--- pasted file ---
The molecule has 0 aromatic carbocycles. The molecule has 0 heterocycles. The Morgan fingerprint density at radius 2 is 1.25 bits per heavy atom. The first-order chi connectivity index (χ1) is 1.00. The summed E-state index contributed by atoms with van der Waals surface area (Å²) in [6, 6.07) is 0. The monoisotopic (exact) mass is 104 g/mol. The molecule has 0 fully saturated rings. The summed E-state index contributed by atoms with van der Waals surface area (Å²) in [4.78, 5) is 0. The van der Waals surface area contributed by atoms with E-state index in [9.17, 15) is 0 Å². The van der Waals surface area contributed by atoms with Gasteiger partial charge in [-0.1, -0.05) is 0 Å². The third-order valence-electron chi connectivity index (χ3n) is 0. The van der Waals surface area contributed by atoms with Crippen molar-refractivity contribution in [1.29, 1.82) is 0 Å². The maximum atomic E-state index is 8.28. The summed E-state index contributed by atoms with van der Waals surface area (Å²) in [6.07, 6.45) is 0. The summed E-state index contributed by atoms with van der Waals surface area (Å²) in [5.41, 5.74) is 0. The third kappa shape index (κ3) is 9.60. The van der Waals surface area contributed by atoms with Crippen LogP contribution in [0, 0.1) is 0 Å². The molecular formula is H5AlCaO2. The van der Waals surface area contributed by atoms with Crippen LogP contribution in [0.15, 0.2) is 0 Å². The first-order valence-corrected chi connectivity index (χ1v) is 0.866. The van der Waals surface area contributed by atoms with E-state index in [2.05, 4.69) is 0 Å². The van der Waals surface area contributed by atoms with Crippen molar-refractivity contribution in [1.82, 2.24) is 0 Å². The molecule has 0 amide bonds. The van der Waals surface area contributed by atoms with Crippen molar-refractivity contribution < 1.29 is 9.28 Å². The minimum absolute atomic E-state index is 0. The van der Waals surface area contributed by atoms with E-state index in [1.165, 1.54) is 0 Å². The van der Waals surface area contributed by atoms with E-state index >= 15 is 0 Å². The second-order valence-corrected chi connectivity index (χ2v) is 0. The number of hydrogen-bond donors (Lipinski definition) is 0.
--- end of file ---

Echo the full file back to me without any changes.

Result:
The molecule has 0 aromatic carbocycles. The molecule has 0 heterocycles. The Morgan fingerprint density at radius 2 is 1.25 bits per heavy atom. The first-order chi connectivity index (χ1) is 1.00. The summed E-state index contributed by atoms with van der Waals surface area (Å²) in [6, 6.07) is 0. The monoisotopic (exact) mass is 104 g/mol. The molecule has 0 fully saturated rings. The summed E-state index contributed by atoms with van der Waals surface area (Å²) in [4.78, 5) is 0. The van der Waals surface area contributed by atoms with E-state index in [9.17, 15) is 0 Å². The van der Waals surface area contributed by atoms with Gasteiger partial charge in [-0.1, -0.05) is 0 Å². The third-order valence-electron chi connectivity index (χ3n) is 0. The van der Waals surface area contributed by atoms with Crippen molar-refractivity contribution in [1.29, 1.82) is 0 Å². The maximum atomic E-state index is 8.28. The summed E-state index contributed by atoms with van der Waals surface area (Å²) in [6.07, 6.45) is 0. The summed E-state index contributed by atoms with van der Waals surface area (Å²) in [5.41, 5.74) is 0. The third kappa shape index (κ3) is 9.60. The van der Waals surface area contributed by atoms with Crippen LogP contribution in [0, 0.1) is 0 Å². The molecular formula is H5AlCaO2. The van der Waals surface area contributed by atoms with Crippen LogP contribution in [0.15, 0.2) is 0 Å². The first-order valence-corrected chi connectivity index (χ1v) is 0.866. The van der Waals surface area contributed by atoms with E-state index in [2.05, 4.69) is 0 Å². The van der Waals surface area contributed by atoms with Crippen molar-refractivity contribution in [1.82, 2.24) is 0 Å². The molecule has 0 amide bonds. The van der Waals surface area contributed by atoms with Crippen molar-refractivity contribution < 1.29 is 9.28 Å². The minimum absolute atomic E-state index is 0. The van der Waals surface area contributed by atoms with E-state index in [1.165, 1.54) is 0 Å². The van der Waals surface area contributed by atoms with E-state index >= 15 is 0 Å². The second-order valence-corrected chi connectivity index (χ2v) is 0. The number of hydrogen-bond donors (Lipinski definition) is 0.